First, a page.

Harry S. Truman once famously said “Not all readers are leaders, but all leaders are readers.” Reading has been a constant source of inspiration behind my personal and professional growth at Staffing as a Mission. Many of the core values that differentiate SaaM’s business model have been sourced directly from reading across a diverse subject matter, but particularly in business leadership. 

Over time I’ve realized that a few books have stood out to shape and expand the vision of SaaM. I keep recommending them in person, so I thought it would be good to share in a blog post. In no particular order, here are five books which I’m thankful to have read.


I’ve been following Michael Hyatt’s blog on the recommendation of a good friend for almost 15 years ago. A few years ago I had the opportunity to attend one of Hyatt’s events based around his Best Year Ever book. Although I had been implementing some of his suggested tools and techniques along the way, it wasn’t until that live event that I went “all in” with the system. It changed the way I approached goals and helped me balance a growing business, time with my wife and 6 children, friends, hobbies (music!), and relaxation. In fact, I stopped setting New Year “Resolutions” altogether. The Full Focus Planner has helped me orient specific daily actions towards accomplishing big picture annual and life goals. 

Why you should read it:

Well, the funny thing about the FFP is that it’s a book that you write yourself. The framework in Best Year Ever specifically challenged me to view incremental action over time as a way to accomplish big goals. 


The premise of this book is that the Christian message of the Gospel gives meaning for inspired, realistic, satisfying, and faithful work in the world, no matter what kind of work you are called to do

  • God as the Creator of the world is a worker, and we are made in His image.
  • The Christian faith gives us a rich view of work as partnering with God in His love and care for the world.
  • The gospel provides guidelines to help us make decisions and is full of wise counsel about leading others.
  • The gospel constantly challenges our motives for work and fills us with a new power ready to face every day.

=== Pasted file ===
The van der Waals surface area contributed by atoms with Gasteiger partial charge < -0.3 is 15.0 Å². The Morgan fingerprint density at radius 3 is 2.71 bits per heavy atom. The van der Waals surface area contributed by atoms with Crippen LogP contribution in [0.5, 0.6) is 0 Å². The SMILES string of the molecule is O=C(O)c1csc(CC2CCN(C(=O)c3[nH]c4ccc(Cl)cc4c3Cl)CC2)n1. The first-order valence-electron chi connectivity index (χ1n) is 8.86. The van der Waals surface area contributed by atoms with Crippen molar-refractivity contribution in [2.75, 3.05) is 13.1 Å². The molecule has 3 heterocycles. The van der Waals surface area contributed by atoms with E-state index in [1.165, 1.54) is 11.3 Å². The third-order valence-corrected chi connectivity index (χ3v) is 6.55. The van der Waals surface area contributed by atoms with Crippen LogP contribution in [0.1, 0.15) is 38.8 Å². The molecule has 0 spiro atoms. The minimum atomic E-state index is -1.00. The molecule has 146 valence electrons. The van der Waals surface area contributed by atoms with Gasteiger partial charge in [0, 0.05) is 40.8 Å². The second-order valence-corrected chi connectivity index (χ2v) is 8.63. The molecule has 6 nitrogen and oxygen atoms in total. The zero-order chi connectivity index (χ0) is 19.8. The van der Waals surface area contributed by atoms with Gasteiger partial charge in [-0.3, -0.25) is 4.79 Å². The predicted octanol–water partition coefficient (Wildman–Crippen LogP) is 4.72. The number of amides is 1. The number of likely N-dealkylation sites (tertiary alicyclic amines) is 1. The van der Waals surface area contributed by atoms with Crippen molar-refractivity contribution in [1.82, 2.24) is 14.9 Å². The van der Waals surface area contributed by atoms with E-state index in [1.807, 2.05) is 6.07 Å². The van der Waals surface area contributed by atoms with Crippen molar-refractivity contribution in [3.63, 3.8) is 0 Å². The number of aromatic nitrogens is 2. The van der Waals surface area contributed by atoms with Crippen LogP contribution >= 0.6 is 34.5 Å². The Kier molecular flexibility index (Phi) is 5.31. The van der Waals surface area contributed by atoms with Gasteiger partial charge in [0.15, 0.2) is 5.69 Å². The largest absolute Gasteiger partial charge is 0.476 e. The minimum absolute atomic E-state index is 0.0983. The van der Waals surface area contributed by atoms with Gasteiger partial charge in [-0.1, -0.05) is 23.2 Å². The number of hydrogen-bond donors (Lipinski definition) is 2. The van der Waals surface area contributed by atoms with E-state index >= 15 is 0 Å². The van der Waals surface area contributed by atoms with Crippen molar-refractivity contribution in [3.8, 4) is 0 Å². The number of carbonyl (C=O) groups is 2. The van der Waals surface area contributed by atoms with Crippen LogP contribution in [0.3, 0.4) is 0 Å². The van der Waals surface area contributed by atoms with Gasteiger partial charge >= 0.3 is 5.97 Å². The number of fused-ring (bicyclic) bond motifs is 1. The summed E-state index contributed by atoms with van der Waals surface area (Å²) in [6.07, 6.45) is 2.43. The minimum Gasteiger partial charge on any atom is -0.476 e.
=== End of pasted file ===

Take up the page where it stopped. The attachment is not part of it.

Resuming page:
Why you should read it:

Being a Christian in business means much more than just being honest or not mistreating your employees. It means fleshing out the implications of a biblical worldview and God’s purposes for your life – particularly for the organization you might be called to lead and influence.


Written in the same dynamic “business fable” style and with his Five Dysfunctions of a Team in mind, Lencioni writes about the qualities of team members that combat those dysfunctions and help a company thrive. Immediately upon reading this book we started framing interviews for internal and external employees at SaaM with the qualities of being Hungry, Humble, and People Smart. It has proven true over and over.

Why you should read it:

This book distilled the qualities of people I’ve admired over the years and those I’d seen succeed in business into those 3 ideals of growth, humility, and awareness. As a staffing and recruiting agency we are in the people business and assisting clients and candidates through an arduous and difficult process. This framework can shape interviews and feedback for the people we’re working with – it has really been a wonderful book to recommend to others.


This is more like a textbook – I reference it often throughout the year on different techniques and challenges we’re facing. The keys to scale up your business are attracting and retaining the right people, creating a truly differentiated strategy, directing flawless execution, and keeping cash reserves to weather the storms. 

“Not all readers are leaders, but all leaders are readers.”

— Harry S. Truman

Why you should read it:

When you hire people in the right role, especially in leadership positions, and treat them well, they attract others with the same values. Once you have the right people, I’d encourage you to invest in their development and training and provide opportunities to grow/stretch their capabilities/empower them. This book is a great reference for business owners and leaders along the way.


Every successful team includes a critical player, the Synergist, who can take the three existing types – bold dreamers (Visionaries), the pragmatic realists (Operators), and the systems analysts (Processors) – and coordinate/create a dynamic, well-rounded team by playing to all of their strengths. Most importantly, according to McKeown, the Synergist is a role that anyone can learn.

Why you should read it:

Everyone in a business plays a role. Leaders, regardless of their tendencies to be a Visionary, Operator, or Processor, should strive to be a Synergist and have that mentality.